Romare Bearden: A Black Odyssey
Amon Carter Museum of American Art
May 18, 2013 through August 11, 2013
Already an ardent fan of Romare Bearden’s vivid collage compositions, I was keen on viewing this comprehensive showing of his 1977 black Odyssey series while listening to the Branford Marsalis Quartet’s jazz recording: Romare Bearden Revealed. A child of the Harlem Renaissance, Bearden’s affinity for jazz music is well known and integrated into his artistic technique. For me, listening to Marsalis celebrating the connection between Bearden’s art and jazz inspires a greater connection to the heart of Bearden’s virtuosity.
Upon entering the first gallery of the exhibition, I was immediately lured off my preconceived itinerary and into a tour facilitated by Ms. Burt, an Amon Carter docent whose passion for Bearden’s art is gloriously palpable. Ms. Burt kept our large group, of diverse persuasions and generations, in constant conversation about world history, Bearden’s personal life experiences and the artist’s inspirations; all threaded to parallel themes from Homer’s The Odyssey.
“So…if a child in Benin or in Louisiana…sees my paintings of Odysseus, he can understand the myth better.” — Romare Bearden, explaining why the characters in his Odyssey are black.
At its crux, A Black Odyssey is an interpretation of the Greek myth of Odysseus as if it occurred in Africa. The series also includes thematic references to the epic plight of African Americans and Native Americans in U.S. history as both groups battled for their freedom, their rights and their homes; reminiscent of Bearden’s socially conscious art in the 1960s.
In Battle with Cicones there is an evocation to American Indians, in a Ciconian figure bearing a traditional Native American headdress. Odysseus and his men have taken the Ciconian capital city by surprise; slaying most of the Ciconian men and taking Ciconian women as slaves. In this scene, Bearden illustrates Ciconian reinforcements attacking Odysseus and his men, killing so many of them that the remaining men retreat to their ships.
Bearden studied philosophy and history of art at Paris’ Sorbonne in 1950. Influences from modern European artists, like Matisse and Picasso, can be seen in many of his compositions. These are intermingled with strong symbolism from African sculpture, masks, and textiles; also important interests of Bearden’s that are reflected in his art. Throughout A Black Odyssey, Bearden represents all characters with flat Cubist silhouettes; in essence connecting Cubism back to its African roots.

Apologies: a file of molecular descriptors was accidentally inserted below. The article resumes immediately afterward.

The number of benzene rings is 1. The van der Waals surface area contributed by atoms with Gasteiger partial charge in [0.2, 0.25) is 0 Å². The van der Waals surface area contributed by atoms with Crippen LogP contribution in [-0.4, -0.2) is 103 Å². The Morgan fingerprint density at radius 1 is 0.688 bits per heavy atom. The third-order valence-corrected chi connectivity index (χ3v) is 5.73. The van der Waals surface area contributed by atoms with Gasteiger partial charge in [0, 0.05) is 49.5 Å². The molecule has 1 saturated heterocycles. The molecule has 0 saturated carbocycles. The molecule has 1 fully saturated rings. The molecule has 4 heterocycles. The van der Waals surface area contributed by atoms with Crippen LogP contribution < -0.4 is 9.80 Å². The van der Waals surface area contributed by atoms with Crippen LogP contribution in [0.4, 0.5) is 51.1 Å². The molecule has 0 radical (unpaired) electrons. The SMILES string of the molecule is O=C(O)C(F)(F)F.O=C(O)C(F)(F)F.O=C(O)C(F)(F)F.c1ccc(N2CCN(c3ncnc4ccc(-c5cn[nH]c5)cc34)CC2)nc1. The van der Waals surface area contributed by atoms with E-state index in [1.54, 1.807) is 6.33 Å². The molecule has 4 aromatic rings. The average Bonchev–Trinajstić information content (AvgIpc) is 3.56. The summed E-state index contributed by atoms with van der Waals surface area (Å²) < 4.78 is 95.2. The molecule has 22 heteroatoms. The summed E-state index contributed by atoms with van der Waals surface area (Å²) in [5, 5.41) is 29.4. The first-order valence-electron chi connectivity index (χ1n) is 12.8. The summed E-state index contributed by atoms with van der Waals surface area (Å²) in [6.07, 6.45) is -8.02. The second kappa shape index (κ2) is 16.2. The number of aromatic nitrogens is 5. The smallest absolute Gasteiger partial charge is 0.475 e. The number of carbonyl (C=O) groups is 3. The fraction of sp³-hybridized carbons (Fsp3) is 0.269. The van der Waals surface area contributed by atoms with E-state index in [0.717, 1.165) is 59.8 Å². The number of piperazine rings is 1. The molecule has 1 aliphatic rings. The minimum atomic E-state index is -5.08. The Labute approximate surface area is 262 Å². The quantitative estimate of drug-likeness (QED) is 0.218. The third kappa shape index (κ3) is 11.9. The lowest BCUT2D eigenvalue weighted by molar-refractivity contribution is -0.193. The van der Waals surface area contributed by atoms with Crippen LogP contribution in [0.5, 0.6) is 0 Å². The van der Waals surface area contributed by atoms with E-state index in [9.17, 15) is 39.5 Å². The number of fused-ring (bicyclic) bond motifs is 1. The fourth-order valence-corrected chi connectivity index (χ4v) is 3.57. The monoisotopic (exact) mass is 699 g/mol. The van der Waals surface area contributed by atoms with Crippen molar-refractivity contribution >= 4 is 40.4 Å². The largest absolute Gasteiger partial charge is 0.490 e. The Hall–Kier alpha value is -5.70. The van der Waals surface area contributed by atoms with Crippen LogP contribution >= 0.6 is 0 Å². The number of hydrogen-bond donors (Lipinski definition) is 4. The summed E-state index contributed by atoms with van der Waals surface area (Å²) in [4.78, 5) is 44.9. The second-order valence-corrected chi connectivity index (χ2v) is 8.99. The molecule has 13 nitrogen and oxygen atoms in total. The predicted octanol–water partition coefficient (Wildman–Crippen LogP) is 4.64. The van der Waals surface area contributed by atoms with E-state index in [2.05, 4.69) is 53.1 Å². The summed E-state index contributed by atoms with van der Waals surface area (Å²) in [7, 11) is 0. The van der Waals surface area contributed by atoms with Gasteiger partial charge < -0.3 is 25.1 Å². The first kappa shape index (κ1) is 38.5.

In The Sea Nymph, Odysseus is depicted sinking into the depths of Poseidon’s vengeful and raging sea, wrapped in a cloth with a distinctive African textile pattern. The cloth is actually a magical veil from Ino, the Sea Nymph, saving him from the waves. A close viewing of the artwork shows the magical veil covering Odysseus’ eyes, as he gives himself up completely to being saved by a powerfully feminine figure. While studying the voluptuous dark silhouette of Ino, I could hear the sensuous bolero of Seabreeze. How very appropriate to have this jazz classic, co-written by the artist, wafting through galleries displaying his work. The music flows just as erotic as Bearden’s bold cuts of paper, which represent turbulent waters with subtle texture and a sense of fluid motion providing a rhythm to his artistic composition.
The exhibition also contains a collage from Bearden’s 1968 Cotton Field series, a 1946 series of ink washed drawings based on Homer’s, The Iliad and watercolors reprising Bearden’s A Black Odyssey collages. The latter again call to mind Bearden’s love of jazz and its influence on his artwork. Variations on a musical piece are very common in jazz and often results in very distinct renderings on the same brilliant theme. Bearden accomplished the sentiment of a jazz reprise in these collage detailed watercolors, created in St. Maarten with exhibition catalogs as reference as he did not transport the large originals to the island.
When I was an honor student, I obediently read every piece of literature required and will honestly admit that epic Greek poetry never really resonated with me. Had I been exposed to Bearden’s drawings, collages and watercolors; I definitely would have been more engaged and intrigued with the universal tales. I am inspired to re-read both epic Greek poems attributed to Homer, as Bearden’s work reminds me that their themes continue to resonant in current events.
This exhibition is marvelously produced through a collaboration of the Smithsonian Institution Traveling Exhibition Services (SITES), the Romare Bearden Foundation, DC Moore Gallery and the exhibition curator, Professor of English and Comparative Literature at Columbia University and founder of the Center for Jazz Studies, Robert G. O’Meally.
Admission to the Amon Carter is free. Take advantage of this, as A Black Odyssey really is a show you must visit…multiple times! You can even prepare for your visit by downloading the exhibition audio tour app for Android or iOS, ahead of time. My only criticism is that SITES only produced the Romare Bearden: A Black Odyssey Remixes collage App for iPad and not additionally for those of use with Android tablets who also want to remix Bearden’s collages into our own personal odysseys!